There are countless differences between Brooks Koepka and me, or Brooks Koepka and you, or Brooks Koepka and 90 percent of his opponents on the PGA Tour, but the biggest chasm comes in one crucial area: doubt.
Doubt is as much a part of golf as a fairway or a flagstick. It’s a better defense against low scores than long rough or sloping greens. And here’s the real trick: Just because you play a bunch of golf doesn’t mean the doubt goes away; sometimes its the opposite. But to hear Koepka — who hasn’t played in two months, missed a major championship and looked hobbled by injury the last time we saw him — describe it, doubt’s not a factor. Not even after his latest setbacks.
Koepka spoke to the media ahead of this week’s CJ Cup, taking place this year at Shadow Creek in Las Vegas. He said he feels “a million times better” than he did for much of 2020 up to this point.
“I didn’t know how bad I felt until I actually feel good,” he said. “It’s nice to be back.”
We’ll get a better sense of Koepka’s play once balls are in the air on Thursday, but his press conference game was in midseason form. Giving nothing. Showing zero doubt.
What did he miss about being on Tour? Nada, Koepka said, except competing.
“I haven’t watched any golf, I didn’t see anything,” he said. “So I know what happened, but it’s just nice to get back to what I’m supposed to do, my job. I’ve missed it.”
Asked about Bryson DeChambeau, a rival of sorts, Koepka was complimentary without getting reverential. “Yeah, I didn’t watch a shot of it, didn’t see anything,” he said. “He’s pushing it to that next level, finding the boundaries of how far he can actually hit it and play with it and he’s done a good job of that. He’s hitting it a mile.” In other words, Koepka was the same blunt, brash, too-cool-for-school guy he’s been for the last three or so years on Tour.
But Koepka was even more interesting talking about his own injuries. Remember, Koepka’s run of poor health actually began at this very event last fall, when he slipped on wet concrete and injured his knee. He described that tear as being located “in the middle of the patellar tendon,” which sounds unpleasant. He missed a couple months of play.
When Koepka came back, he was still injured. After the PGA Tour’s coronavirus layoff, he was back on the course again, but felt even worse.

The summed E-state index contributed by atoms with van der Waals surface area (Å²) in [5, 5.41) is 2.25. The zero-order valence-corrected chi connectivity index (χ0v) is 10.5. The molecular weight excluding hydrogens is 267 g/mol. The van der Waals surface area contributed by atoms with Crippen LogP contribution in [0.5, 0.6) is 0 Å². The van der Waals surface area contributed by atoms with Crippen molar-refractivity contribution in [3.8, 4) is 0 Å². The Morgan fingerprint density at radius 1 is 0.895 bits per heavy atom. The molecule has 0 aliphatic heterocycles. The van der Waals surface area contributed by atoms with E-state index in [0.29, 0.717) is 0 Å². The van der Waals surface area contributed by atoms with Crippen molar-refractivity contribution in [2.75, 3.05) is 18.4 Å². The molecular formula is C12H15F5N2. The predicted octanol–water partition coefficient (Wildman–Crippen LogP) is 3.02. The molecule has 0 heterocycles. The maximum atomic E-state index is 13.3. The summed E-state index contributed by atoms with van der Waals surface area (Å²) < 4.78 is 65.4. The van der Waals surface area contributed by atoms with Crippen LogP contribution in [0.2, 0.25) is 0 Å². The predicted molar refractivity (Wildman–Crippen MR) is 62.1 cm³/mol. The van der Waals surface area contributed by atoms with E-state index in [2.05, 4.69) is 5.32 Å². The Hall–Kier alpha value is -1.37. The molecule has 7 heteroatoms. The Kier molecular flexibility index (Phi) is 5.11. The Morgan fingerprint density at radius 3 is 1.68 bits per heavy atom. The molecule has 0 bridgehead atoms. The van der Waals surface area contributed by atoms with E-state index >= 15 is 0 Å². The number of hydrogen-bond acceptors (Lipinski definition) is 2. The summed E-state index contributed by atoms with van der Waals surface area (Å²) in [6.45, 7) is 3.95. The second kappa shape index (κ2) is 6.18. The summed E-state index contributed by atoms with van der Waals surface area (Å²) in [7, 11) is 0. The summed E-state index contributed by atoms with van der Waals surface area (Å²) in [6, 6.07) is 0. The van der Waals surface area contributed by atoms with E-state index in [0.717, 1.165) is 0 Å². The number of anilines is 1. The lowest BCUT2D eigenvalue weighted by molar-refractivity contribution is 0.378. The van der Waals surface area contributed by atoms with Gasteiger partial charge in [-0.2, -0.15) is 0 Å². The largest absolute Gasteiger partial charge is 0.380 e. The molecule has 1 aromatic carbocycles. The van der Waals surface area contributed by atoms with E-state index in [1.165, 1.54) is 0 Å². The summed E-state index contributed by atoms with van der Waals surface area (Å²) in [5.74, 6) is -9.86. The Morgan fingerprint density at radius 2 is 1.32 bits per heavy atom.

“Obviously Memorial was kind of its peak of when it was its worst, and then at the PGA it didn’t feel great,” Koepka said. “Obviously just progressively kept getting worse.”
It’s an interesting tic that Koepka has, the use of “obviously” when he’s talking about things that aren’t actually obvious at all. His timeline and his health and his play have all been question marks for a full calendar year. The pain spread to his hip — a torn labrum, he said — but he kept playing all the way through the Wyndham before ultimately ending his season with a pre-tournament WD the week of the Northern Trust at TPC Boston. But now, he said, he’s back. He’s clear on that point.
“Everything feels good. We’re doing all of the strengthening in all of the right places. It’s the best I’ve truly felt in so long, I didn’t realize last year how limited I was from swinging — from not being able to get from my right side to my left side because of it. I really do feel great right now.”
Back to that doubt thing, then: It’s hard for any athlete not to internalize poor play, even if it’s as the result of an injury, but Koepka seems determined to do just that. Asked how much the injury led to his poor play, Koepka made his feelings known.
“It’s the whole reason I played like crap.” he said. The whole reason! Not partially to blame — completely and entirely. That’s the sort of certainty that could knock a few shots off anyone’s game.
So now, upon his return, what would make for a successful week?
“Winning,” Koepka said, borrowing from a succinct passage in the Book of Tiger. “I know physically I’ll be able to play four rounds, walk four rounds and have no issue with it. From there, it’s just go out and win.”
No doubt about it.